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As I turned down the hall to read The Dot by Peter Reynolds to the first class of the day, I looked up and where I once saw a gorgeous window, I saw a dot! I continued down the hall and saw Mrs. Ellis’ bulletin board welcoming “A New Batch of First Graders!” More dots! The cookies were dots! The chocolate chips on the cookies were dots! The Os were no longer Os but were dots! The next bulletin board Wel-gum to First Grade was full of dots instead of gum balls too! I then walked in to Mrs. Cranston’s room and there were dots everywhere! Throughout the day I was amazed at how, because it was International Dot Day, because my perspective changed, I saw dots everywhere!

I shared this with students as I opened my interactive read aloud of The Dot. I went on to share that one of the reasons I wanted to celebrate International Dot Day at Ruggles this year is because it gave me an opportunity to share with students one my favorite books written by one of my favorite authors. The Dot is a story that shares the power we all have to influence someone’s life. In this story it is a teacher who impacts her student allowing her to find the artist inside her. The child then influenced another child creating a chain reaction that each class predicted would continue.

I shared with children that, growing up, I was very fortunate to go away to sleep away camp in Maine. The most enduring lesson I learned there was that it is my job to make the world a better place because I have been it. I take this lesson very seriously and try to live up to it every day. It is why I chose to become a teacher, why I chose to become a Principal, and one of the many reasons why I chose to join this community of learners. I shared with them that each day I think to myself, how can I make the world a better place today because I have been it. I think of one thing that I am going to do that day to live up to this credo and work to make it happen. This past week for example, I had a lunch with a student who had a difficult the day before. I also worked to make a new student feel welcome at Ruggles Lane.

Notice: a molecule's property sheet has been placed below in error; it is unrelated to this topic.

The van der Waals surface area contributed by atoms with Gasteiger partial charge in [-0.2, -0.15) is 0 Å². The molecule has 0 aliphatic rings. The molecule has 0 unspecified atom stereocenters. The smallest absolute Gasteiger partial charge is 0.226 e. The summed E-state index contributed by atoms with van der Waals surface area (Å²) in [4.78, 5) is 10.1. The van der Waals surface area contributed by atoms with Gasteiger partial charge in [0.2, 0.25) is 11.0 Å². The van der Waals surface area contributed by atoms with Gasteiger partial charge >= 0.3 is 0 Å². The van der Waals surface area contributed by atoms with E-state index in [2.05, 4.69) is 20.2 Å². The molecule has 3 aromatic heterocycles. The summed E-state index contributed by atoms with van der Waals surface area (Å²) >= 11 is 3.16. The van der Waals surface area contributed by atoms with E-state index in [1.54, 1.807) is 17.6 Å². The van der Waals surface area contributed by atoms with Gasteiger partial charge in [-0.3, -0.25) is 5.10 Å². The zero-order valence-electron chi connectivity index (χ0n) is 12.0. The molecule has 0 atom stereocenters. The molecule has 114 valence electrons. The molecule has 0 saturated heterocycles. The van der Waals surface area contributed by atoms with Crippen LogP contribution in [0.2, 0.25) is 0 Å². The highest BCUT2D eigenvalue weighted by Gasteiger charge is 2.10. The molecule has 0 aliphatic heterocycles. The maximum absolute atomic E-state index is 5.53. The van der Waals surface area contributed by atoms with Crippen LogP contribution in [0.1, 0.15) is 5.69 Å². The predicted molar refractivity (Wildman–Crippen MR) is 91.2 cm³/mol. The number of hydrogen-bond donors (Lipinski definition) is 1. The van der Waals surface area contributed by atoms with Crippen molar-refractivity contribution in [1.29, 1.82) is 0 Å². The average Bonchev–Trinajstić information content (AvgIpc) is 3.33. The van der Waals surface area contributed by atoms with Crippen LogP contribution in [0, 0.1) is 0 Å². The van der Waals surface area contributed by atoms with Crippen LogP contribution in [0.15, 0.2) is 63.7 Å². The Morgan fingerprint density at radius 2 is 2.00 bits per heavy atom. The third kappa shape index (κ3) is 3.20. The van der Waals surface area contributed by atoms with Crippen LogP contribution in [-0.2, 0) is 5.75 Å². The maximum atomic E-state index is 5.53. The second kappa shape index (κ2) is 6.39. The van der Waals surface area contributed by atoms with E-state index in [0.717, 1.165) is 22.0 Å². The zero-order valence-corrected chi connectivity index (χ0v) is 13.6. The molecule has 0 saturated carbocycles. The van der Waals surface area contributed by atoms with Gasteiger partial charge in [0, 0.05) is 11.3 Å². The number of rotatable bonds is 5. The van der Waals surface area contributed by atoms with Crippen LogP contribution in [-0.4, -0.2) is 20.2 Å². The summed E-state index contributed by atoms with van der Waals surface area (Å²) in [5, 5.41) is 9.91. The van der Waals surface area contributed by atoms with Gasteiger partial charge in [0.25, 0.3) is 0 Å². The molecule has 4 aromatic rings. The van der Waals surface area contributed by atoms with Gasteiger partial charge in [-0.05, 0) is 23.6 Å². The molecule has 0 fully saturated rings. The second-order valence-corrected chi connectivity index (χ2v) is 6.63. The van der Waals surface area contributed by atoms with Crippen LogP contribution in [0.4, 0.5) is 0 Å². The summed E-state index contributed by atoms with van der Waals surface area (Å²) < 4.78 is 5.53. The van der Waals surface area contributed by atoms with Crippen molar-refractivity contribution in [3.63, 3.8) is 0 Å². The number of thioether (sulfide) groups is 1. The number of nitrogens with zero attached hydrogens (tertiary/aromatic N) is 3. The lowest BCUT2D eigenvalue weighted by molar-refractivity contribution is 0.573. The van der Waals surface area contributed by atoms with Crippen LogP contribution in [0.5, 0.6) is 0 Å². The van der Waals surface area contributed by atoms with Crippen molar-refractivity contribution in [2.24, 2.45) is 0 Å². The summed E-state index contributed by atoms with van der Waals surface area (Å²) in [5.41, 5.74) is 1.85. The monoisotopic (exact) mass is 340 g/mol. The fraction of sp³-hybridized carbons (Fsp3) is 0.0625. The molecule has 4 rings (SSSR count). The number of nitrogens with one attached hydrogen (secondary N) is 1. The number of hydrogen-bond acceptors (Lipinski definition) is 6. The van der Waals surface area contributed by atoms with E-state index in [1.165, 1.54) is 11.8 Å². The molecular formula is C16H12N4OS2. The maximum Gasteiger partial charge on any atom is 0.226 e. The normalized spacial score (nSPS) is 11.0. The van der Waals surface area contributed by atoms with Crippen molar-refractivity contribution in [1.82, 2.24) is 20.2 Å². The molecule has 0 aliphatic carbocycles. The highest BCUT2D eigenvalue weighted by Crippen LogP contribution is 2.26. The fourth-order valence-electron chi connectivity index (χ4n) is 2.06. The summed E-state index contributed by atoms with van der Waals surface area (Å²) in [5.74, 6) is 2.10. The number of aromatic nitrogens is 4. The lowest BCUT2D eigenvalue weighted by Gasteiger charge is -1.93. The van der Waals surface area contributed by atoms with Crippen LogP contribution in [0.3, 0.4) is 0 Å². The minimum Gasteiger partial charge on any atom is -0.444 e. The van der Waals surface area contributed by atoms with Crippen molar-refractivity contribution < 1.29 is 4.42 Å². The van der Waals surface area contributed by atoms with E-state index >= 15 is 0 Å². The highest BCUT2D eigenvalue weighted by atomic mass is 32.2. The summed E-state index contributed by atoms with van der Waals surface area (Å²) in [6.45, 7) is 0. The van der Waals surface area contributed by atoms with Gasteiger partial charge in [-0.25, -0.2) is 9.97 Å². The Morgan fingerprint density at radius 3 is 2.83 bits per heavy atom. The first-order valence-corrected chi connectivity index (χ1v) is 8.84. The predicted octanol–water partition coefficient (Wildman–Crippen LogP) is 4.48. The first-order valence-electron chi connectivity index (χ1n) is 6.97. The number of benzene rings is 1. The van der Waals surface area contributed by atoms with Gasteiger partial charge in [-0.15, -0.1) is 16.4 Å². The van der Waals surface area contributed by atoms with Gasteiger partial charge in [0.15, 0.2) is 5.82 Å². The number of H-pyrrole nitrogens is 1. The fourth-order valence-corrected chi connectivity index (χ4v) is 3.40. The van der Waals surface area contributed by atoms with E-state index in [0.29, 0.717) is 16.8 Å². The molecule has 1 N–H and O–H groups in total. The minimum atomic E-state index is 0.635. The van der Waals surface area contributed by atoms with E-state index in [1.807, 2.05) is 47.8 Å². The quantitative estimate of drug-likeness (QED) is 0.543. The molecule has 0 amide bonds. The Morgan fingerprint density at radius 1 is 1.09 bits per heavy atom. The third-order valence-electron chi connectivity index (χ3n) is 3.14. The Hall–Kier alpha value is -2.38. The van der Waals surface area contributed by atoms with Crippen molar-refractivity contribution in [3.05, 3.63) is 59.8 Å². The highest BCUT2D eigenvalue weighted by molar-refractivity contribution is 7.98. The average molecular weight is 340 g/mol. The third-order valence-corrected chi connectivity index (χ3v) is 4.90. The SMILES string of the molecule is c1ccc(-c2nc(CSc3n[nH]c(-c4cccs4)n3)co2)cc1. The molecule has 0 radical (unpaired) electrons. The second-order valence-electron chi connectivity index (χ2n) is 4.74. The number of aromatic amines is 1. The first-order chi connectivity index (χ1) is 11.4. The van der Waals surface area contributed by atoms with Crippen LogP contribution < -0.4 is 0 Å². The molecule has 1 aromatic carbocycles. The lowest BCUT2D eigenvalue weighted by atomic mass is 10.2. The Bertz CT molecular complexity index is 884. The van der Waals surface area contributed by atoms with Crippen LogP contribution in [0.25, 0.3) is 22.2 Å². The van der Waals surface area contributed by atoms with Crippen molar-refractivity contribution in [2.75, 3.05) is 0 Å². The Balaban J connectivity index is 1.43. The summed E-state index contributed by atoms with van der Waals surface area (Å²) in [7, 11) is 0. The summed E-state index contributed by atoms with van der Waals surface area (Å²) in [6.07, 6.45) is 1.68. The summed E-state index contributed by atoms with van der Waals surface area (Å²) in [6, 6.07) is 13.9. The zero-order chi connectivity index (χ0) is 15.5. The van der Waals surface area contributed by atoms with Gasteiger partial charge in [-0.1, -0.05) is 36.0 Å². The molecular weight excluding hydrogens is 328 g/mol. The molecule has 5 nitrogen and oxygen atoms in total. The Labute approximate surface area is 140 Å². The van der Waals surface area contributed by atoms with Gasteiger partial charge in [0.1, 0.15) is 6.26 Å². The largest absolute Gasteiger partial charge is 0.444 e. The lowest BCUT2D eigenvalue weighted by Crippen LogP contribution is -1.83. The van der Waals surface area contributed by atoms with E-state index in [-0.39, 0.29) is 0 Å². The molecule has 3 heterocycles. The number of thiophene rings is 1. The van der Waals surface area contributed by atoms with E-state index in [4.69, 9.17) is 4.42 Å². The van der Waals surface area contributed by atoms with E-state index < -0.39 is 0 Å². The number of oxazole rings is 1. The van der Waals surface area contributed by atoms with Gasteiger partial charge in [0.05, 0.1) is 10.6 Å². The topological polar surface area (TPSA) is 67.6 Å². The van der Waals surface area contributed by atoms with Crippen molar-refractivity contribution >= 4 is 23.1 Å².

I challenged the students to do the same and asked for their help to make Ruggles Lane the best school on the planet. Each student was challenged to answer this question – How will you make your mark at Ruggles Lane this year? Everyone worked to decorate a dot that has the answer to the question on it. All of the dots will be displayed in the front hallway and students are encouraged to read others ideas. Hopefully, just like in The Dot, we will create a chain reaction at Ruggles too!

Pictures of our bulletin board are coming soon. In the meantime, check out some of the responses to our question:

“I will help the new kid in my class.”

“I will work together with my classmates to improve in our work and get good grades.”

“I will be friends with the new kids.”

“I will make my mark by making good choices and doing well in all my classes.”

“I will greet the new kids with a smile.”

“I will help people when they are stuck.”

“I will help others.”

“I will do a good deed for someone. They can then do a good deed for someone else.”

“I will help the teachers.”

“I will be nice to everyone.”

“I will be a good friend.”

“Being a good friend and helping others.”

“I will be nice to others and make new friends.”

“I will make my mark by working hard.”

“I want to be as kind as I can be.”

“I will stop bullying if I see it.”

“I will help friends if they are struggling.”

“I think I will do National Be Nice to Your Teacher Day.”

I will try my hardest to make people smile each and every day.”

“I am going to behave, be respectful, don’t hit or smack and not argue.”

“We should have a monthly food drive.”

“I will pick up the trash at lunch.”

“I will help little kids and new kids.”

“I will make my mark by helping bullies be better people.”

“I will mark my spot by recycling.”

“I am going to raise money for the school.”

“I am going to get everyone to say please and thank you.”

“I will tell people about friendship and what’s right.”

“I will be friendly to everyone and not exclude anyone.”

“I will share a smile with everyone.”

“I will try to always do my best.”

“I am collecting Box Tops.”

“I will make pictures for everyone.”

“I will donate books to the library.”

“I will work hard every day.”

“I will read to the younger kids.”

“I am not going to litter at the playground.”

“I will sit next to her at lunch and talk.”

“This year I will come up with some fun ideas for my class’ Student Council rep!”

“I will spread peace and kindness throughout my years at RLS and beyond. Stand up and speak up!

They have great ideas and I am looking forward to seeing each and every student “make their mark!”